This review is based on the first 5 episodes of The Flight Attendant.
With Covid-19 grounding the world’s population, leisure travel is basically a thing of the past, but that hasn’t dampened our desire for flights of fancy, from the Mile High Club to well, Flight Attendant, the latest TV series from HBO about the illustrious life of a flight crew.
The life of a flight attendant has always been glamourised, from the countless opportunities to fly to many exotic cities, staying in fancy hotels, partying and come on, have you seen how hot the pilots and air stewardesses are?
On the surface, The Flight Attendant does give us a sneak peek into the fun and wild lifestyle of a flight crew but it also shows us the not so glamorous parts, from the sleep deprivation, inability to spend quality time with family and just how lonely it can be. But when your lead actress playing the title role is none other than Kaley Cuoco of The Big Bang Theory fame, you know there’s more to this tale of hijinks 70,000 ft in the air.
After a date night out with one of her passengers Alex (Michiel Huisman) in Bangkok, Cuoco’s boozy flight attendant Cassie wakes up in a hotel room with her dead date, and having no recollection of what had happened the night before. Panicking, she cleans up the hotel room (has this girl never watched a crime documentary?) and leaves in a rush.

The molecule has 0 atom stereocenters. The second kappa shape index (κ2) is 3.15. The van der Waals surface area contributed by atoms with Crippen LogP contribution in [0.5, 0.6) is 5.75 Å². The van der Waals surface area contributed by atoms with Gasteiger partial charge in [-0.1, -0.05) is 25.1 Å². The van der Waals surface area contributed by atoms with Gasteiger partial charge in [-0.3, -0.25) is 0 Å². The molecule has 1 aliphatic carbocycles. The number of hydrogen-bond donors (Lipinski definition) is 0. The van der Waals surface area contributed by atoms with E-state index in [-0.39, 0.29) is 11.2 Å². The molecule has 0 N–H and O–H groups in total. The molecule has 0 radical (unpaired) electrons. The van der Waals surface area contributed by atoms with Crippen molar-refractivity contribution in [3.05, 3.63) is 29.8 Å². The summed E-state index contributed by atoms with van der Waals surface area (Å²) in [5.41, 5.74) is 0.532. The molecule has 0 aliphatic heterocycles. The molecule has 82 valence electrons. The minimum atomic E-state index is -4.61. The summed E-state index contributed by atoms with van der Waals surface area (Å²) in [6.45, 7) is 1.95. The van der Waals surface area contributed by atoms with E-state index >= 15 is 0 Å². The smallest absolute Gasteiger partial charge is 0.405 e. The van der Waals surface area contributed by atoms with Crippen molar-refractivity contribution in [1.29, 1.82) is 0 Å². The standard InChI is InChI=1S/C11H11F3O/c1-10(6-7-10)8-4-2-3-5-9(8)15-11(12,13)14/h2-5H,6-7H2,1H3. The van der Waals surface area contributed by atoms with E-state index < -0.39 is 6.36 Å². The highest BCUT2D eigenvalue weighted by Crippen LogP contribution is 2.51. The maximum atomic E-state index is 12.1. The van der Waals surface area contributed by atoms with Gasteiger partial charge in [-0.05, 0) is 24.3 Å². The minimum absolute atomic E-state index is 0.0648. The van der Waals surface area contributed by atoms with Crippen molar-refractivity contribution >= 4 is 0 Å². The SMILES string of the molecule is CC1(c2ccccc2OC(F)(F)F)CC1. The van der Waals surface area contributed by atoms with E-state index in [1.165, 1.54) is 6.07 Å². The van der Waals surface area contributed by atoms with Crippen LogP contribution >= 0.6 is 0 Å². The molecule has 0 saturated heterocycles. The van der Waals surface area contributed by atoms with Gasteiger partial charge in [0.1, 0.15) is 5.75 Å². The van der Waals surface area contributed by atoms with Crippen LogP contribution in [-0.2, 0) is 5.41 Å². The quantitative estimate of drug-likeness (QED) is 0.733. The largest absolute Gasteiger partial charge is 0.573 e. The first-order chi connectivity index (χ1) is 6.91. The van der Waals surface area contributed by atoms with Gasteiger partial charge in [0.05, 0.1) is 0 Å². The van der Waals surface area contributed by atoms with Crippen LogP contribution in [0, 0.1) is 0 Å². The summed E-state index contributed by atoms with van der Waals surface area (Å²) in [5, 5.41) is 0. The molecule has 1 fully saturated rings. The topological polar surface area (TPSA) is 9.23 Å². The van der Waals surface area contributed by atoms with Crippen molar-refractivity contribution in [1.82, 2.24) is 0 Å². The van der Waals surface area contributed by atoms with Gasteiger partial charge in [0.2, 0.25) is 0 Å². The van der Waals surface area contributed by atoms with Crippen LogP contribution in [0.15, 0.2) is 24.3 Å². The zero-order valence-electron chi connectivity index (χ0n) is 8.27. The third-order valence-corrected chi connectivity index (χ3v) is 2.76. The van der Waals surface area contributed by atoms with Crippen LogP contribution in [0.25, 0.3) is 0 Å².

Cassie then boards on her next flight to Seoul and is incredibly nervous and anxious the whole time. Of course, it doesn’t take long till the body is found and everyone on board her flight is brought in for questioning. Cassie didn’t pass the vibe check and so the FBI is trying their hardest to pin her for the murder.
Throughout the episodes, Cassie slowly remembers what happened that night and learnt that she may have been set up. She takes it upon herself to solve the murder with her best friend cum lawyer Annie (Zosia Mamet) and Annie’s boyfriend Max (Deniz Akdeniz), a talented hacker.
The show is a good mix of drama and comedy – though the latter isn’t so apparent. The element of a murder mystery certainly puts a twist to what one would normally expect from comedy queen Cuoco, but the Big Bang actress truly proves that she is a versatile and talented actress.
With Cassie suffering from PTSD, struggling with alcoholism and just in general being a huge annoying mess, she is hardly a character that one can instantly like but Cuoco brings a sense of warmth and familiarity to the character in short little glimpses that will hundred percent keep you rooting for her.
Whether it’s the smile on her face when Cassie talks about animals or the pain in her eyes as she tries to suppress childhood trauma that’s been resurrected due to her PTSD, Cassie is not at all someone you can find relatable, but Cuoco’s magic makes you want to care for her.
The show is cleverly stylised after a classic crime-drama. During times of investigation or in intense moments, the screen is split into three parts letting you see the story unravel in different perspectives.